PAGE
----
Saturday, December 8, 2007

50something Book suggestions

After reading The Kite Runner by Khaled Hosseini, I can’t imagine a better story than that. But Mom, the insatiable reader of West LA, the queen of dollar hardbacks, assures me that A Thousand Splendid Suns is EVEN BETTER.

I have little time to read these days. I squeeze in bits and pieces of chapters just before bedtime.

But it wasn’t that long ago when everything fell by the wayside when I got absorbed in a book. I’d stay up all night reading. I’d carry my book everywhere in the event that I’d have to kill time. Honestly, I’d be tempted to read even while I was having a phone conversation (but I won’t say with whom). And meals? Well, they could wait, couldn’t they?

I really like blood and guts mysteries—the Tess Gerritsen type. But I learned not to buy the 2 books-in-one volume because neither story is as good as her usual fine writing.

The Lovely Bones was one of those I-can’t-put-it-down books. How often do you get to see a story through the eyes of a dead person?

The Red Tent: A Novel made the biblical story of Leah, Rachael, and Jacob come alive. Growing up I never put a personality to each of these characters. Now I think of them as real people with real problems.

Hirsi Ali’s Infidel tells without restraint about her traditional Muslim childhood including female mutilation. This is a must-read nowadays.

Waking Up: Climbing Through the Darkness, memoirs by my cousin Terry Wise (names have been changed), should be required reading. You couldn’t begin to fathom what a brilliant wit Terry has (it makes me wish she and I shared the same DNA) by reading the book because the topic, suicide, is so tragic. She effortlessly writes from both sides of the psychologist’s desk, giving the reader both perspectives. And the best part of it is that we get to watch her transform into a brave and compassionate woman as she faces each of her demons.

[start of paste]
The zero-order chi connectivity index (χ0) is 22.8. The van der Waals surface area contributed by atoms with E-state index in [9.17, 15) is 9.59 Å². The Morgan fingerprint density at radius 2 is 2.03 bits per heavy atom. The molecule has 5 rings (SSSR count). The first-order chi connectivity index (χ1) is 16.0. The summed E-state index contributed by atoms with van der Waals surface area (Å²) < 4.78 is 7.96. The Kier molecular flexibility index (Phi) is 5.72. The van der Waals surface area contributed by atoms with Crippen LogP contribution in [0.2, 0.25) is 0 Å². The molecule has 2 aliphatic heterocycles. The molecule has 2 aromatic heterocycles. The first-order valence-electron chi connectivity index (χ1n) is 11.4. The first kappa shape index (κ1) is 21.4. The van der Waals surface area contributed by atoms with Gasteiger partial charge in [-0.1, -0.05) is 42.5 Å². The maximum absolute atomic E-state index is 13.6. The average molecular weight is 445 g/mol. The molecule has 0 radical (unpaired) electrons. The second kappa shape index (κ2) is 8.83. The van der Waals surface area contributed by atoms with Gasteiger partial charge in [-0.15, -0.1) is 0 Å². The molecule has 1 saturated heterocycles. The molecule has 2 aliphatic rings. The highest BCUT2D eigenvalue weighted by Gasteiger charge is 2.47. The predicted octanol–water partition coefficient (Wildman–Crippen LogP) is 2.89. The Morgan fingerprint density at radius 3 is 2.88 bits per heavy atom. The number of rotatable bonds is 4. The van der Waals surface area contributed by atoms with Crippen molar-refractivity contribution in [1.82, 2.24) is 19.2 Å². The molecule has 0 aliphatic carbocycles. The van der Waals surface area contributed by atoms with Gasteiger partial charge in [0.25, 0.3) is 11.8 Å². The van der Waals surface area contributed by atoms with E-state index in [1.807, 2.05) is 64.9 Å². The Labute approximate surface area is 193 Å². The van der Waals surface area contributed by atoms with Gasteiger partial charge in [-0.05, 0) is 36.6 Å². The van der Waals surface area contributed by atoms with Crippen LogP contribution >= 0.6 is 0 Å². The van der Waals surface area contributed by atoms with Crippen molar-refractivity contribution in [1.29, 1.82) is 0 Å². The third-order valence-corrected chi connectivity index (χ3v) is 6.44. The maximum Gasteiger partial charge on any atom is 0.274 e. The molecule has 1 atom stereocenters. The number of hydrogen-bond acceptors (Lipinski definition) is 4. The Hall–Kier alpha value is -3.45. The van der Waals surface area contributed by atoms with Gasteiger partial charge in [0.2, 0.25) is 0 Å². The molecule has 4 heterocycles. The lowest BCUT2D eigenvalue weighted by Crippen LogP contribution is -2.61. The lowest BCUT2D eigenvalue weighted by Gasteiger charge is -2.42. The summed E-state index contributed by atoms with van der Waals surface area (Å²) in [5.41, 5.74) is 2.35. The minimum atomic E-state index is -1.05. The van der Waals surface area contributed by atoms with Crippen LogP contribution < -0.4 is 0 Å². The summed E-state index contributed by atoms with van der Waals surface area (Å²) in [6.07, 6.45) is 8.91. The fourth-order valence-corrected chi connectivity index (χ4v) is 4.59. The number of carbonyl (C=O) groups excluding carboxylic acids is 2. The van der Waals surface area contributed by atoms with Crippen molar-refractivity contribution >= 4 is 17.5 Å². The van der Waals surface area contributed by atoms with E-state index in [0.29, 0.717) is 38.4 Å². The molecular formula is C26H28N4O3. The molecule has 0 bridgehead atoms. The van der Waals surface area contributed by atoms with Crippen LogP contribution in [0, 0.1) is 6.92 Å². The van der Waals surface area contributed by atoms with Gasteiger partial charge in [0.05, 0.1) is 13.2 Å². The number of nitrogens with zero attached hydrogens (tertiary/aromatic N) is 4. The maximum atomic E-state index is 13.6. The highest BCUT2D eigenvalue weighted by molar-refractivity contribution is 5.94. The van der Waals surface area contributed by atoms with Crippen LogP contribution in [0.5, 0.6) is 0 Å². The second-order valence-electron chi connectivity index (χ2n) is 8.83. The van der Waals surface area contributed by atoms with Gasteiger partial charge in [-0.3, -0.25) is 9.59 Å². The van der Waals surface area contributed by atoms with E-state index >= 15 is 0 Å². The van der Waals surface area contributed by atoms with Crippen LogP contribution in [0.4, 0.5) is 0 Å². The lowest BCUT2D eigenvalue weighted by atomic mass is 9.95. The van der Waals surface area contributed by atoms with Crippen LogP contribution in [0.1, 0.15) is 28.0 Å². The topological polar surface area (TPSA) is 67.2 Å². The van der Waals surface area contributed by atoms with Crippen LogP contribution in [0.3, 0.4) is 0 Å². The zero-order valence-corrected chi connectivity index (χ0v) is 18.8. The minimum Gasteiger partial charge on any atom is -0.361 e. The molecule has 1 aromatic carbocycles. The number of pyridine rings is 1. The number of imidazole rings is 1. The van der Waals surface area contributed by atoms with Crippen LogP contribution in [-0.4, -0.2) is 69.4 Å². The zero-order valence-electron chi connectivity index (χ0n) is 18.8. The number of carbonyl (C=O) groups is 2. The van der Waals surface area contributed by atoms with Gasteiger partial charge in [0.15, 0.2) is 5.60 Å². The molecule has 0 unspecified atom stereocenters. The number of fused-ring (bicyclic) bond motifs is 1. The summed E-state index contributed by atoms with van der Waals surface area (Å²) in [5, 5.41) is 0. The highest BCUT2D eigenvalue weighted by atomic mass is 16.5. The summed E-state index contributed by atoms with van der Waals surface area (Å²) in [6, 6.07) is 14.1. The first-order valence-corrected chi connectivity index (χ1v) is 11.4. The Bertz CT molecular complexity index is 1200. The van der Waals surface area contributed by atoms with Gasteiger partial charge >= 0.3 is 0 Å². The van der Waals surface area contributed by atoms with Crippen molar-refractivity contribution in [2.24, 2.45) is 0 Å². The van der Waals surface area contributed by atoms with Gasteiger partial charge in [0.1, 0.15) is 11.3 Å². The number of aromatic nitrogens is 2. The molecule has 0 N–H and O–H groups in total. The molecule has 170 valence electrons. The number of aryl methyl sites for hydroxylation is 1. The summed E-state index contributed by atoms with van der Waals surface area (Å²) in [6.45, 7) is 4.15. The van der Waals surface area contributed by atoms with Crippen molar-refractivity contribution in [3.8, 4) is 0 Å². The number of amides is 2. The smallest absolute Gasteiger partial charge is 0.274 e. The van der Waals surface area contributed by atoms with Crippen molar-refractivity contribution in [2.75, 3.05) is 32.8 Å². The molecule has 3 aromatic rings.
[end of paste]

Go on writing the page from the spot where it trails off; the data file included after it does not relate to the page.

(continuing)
Danielle Steele books? I stay away from them. Too predictable—woman is deeply, passionately in love with her soulmate. Something awful happens to soulmate, then a painfully lot of agony, and finally woman finds another soulmate. (Come on--can you really have more than one soulmate in a lifetime? I thought there was a moratorium against this. Maybe Danielle knows something I don’t.)

It is obvious that Philippa Gregory researches her subjects well before writing about them. The reader is instantly transported into another century. I’ve enjoyed every book but The Other Boleyn Girl has remained my favorite so far. That King Henry VIII had quite a harem. These days you could be facing the death penalty or worse (divorce) for all that he did under the guise of royalty. History would be so much more appreciated if it were taught in the form of historical fiction.

And finally, you’d have to be comatose if you couldn’t comprehend the hardships pioneer homesteaders endured or the despair rampant in Depression-era households by reading deceased author Barry Broadstreet’s collection of eye-witness stories. Rarely have I found tales so riveting.

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